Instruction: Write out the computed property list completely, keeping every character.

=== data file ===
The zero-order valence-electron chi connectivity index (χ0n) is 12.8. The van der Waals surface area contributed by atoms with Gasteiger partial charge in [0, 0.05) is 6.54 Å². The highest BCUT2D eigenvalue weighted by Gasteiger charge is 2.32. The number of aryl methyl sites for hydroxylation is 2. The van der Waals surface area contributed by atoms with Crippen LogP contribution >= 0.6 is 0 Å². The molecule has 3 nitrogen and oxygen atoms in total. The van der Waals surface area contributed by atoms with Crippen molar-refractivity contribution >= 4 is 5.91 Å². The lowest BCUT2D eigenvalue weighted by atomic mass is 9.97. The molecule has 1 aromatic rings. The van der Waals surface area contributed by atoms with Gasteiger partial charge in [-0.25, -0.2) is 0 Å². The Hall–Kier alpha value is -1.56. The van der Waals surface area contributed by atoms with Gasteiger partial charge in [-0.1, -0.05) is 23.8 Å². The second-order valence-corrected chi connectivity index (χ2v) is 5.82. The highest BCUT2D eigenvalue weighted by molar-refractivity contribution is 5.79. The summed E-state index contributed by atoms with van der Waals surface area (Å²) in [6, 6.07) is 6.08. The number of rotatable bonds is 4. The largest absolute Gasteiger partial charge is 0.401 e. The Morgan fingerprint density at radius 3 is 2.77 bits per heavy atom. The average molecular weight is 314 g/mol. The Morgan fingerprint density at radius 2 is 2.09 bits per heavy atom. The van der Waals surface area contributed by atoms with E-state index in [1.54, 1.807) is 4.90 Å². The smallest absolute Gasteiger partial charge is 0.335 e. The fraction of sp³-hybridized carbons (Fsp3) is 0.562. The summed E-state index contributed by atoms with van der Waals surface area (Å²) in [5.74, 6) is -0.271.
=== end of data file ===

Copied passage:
The zero-order valence-electron chi connectivity index (χ0n) is 12.8. The van der Waals surface area contributed by atoms with Gasteiger partial charge in [0, 0.05) is 6.54 Å². The highest BCUT2D eigenvalue weighted by Gasteiger charge is 2.32. The number of aryl methyl sites for hydroxylation is 2. The van der Waals surface area contributed by atoms with Crippen LogP contribution >= 0.6 is 0 Å². The molecule has 3 nitrogen and oxygen atoms in total. The van der Waals surface area contributed by atoms with Crippen molar-refractivity contribution >= 4 is 5.91 Å². The lowest BCUT2D eigenvalue weighted by atomic mass is 9.97. The molecule has 1 aromatic rings. The van der Waals surface area contributed by atoms with Gasteiger partial charge in [-0.25, -0.2) is 0 Å². The Hall–Kier alpha value is -1.56. The van der Waals surface area contributed by atoms with Gasteiger partial charge in [-0.1, -0.05) is 23.8 Å². The second-order valence-corrected chi connectivity index (χ2v) is 5.82. The highest BCUT2D eigenvalue weighted by molar-refractivity contribution is 5.79. The summed E-state index contributed by atoms with van der Waals surface area (Å²) in [6, 6.07) is 6.08. The number of rotatable bonds is 4. The largest absolute Gasteiger partial charge is 0.401 e. The Morgan fingerprint density at radius 3 is 2.77 bits per heavy atom. The average molecular weight is 314 g/mol. The Morgan fingerprint density at radius 2 is 2.09 bits per heavy atom. The van der Waals surface area contributed by atoms with E-state index in [1.54, 1.807) is 4.90 Å². The smallest absolute Gasteiger partial charge is 0.335 e. The fraction of sp³-hybridized carbons (Fsp3) is 0.562. The summed E-state index contributed by atoms with van der Waals surface area (Å²) in [5.74, 6) is -0.271.